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The Six-Year Itch | The Nation

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The Six-Year Itch

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When the executive council of the AFL-CIO met in Los Angeles this past February, the news could hardly have been worse for president John Sweeney. The labor movement had bet the ranch on Al Gore, from early endorsement to yeoman election work, but Gore lost--partly because he wouldn't use labor's troops for a recount fight in Florida. As if Gore's spinelessness, incompetence and neglect of labor's populist themes hadn't been bad enough, Republican control of Congress exposed labor to untempered attacks by a Republican Party more right-wing and pro-corporate than under Reagan. During their first days in power, Bush and the Republicans were already rolling back belated pro-labor gestures by Clinton, such as new occupational safety and health regulations on ergonomics--to prevent injuries related to workplace design--that labor had fought ten years to enact.

Research support provided by the Investigative Fund of the Nation Institute.

About the Author

David Moberg
David Moberg, a senior editor of In These Times, writes frequently for The Nation on labor issues.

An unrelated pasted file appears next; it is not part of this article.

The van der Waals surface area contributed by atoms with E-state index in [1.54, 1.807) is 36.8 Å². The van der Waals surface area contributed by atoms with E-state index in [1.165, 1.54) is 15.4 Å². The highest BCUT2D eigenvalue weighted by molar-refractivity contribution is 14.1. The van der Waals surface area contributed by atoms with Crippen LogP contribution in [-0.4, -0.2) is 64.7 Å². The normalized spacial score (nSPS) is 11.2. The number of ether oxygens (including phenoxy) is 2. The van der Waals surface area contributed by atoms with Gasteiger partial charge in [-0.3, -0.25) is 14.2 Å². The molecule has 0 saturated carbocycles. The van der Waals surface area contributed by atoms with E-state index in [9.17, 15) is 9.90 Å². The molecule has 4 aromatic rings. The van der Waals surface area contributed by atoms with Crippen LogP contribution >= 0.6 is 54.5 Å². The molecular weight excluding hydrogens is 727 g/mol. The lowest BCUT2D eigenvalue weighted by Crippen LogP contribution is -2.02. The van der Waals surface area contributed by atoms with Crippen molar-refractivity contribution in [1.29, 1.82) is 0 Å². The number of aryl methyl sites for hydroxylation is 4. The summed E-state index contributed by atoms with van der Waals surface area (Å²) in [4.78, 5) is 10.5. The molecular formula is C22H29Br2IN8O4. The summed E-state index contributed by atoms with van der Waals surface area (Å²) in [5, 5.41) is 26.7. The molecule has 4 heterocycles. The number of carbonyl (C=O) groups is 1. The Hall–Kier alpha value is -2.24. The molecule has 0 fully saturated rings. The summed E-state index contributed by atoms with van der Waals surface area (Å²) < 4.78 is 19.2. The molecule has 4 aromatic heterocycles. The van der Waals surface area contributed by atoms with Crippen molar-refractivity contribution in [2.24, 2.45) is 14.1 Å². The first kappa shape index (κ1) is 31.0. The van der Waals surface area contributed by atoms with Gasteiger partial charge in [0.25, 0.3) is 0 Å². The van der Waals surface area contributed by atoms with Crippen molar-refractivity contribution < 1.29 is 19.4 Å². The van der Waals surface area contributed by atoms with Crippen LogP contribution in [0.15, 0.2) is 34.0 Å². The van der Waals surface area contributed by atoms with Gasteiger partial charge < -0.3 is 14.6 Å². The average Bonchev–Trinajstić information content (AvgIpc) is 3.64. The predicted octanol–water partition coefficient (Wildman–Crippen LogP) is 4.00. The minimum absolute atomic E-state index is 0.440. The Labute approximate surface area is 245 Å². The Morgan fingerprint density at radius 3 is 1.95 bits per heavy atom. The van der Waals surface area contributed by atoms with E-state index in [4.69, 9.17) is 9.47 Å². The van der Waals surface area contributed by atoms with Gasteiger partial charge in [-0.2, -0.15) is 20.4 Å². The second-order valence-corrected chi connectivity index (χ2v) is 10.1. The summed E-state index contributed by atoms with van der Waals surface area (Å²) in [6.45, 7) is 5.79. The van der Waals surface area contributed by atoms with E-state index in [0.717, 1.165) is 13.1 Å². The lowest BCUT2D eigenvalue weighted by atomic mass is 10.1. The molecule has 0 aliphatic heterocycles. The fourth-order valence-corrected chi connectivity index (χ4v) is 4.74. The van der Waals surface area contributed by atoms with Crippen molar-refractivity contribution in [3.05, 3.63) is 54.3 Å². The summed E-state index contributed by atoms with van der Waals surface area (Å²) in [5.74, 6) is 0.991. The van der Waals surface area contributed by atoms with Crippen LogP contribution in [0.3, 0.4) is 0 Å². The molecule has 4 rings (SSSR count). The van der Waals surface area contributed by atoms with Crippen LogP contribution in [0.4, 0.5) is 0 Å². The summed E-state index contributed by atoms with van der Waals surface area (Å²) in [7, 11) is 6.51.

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And that wasn't all. After celebrating in the previous year that the union share of the work force hadn't declined, as it had during most of the previous two decades, Sweeney faced dismal news: The union share had dropped once again--to 13.5 percent of all workers and 9 percent of the private sector. Even by the AFL-CIO's generous counting, the number of new workers organized in 2000 had fallen by one-third, to 400,000. When Sweeney told the council that the figures reflected a real crisis for organized labor, John Wilhelm, president of the Hotel Employees and Restaurant Employees union (HERE), spontaneously rose and argued forcefully that the AFL-CIO had to focus its resources and programs much more on politics and organizing. Such a shift will be wrenching but necessary, he said, recounting how his union had forgone a much-needed health and safety department to put money into organizing. It was a surprising challenge from an ardent Sweeney supporter in a body notorious for the rarity of freewheeling debate. Sweeney bluntly replied that all federation activities were important to some union, and there was no more discussion, but over the following months nearly everyone at the AFL-CIO was busy explaining how his or her work contributed to either politics or organizing.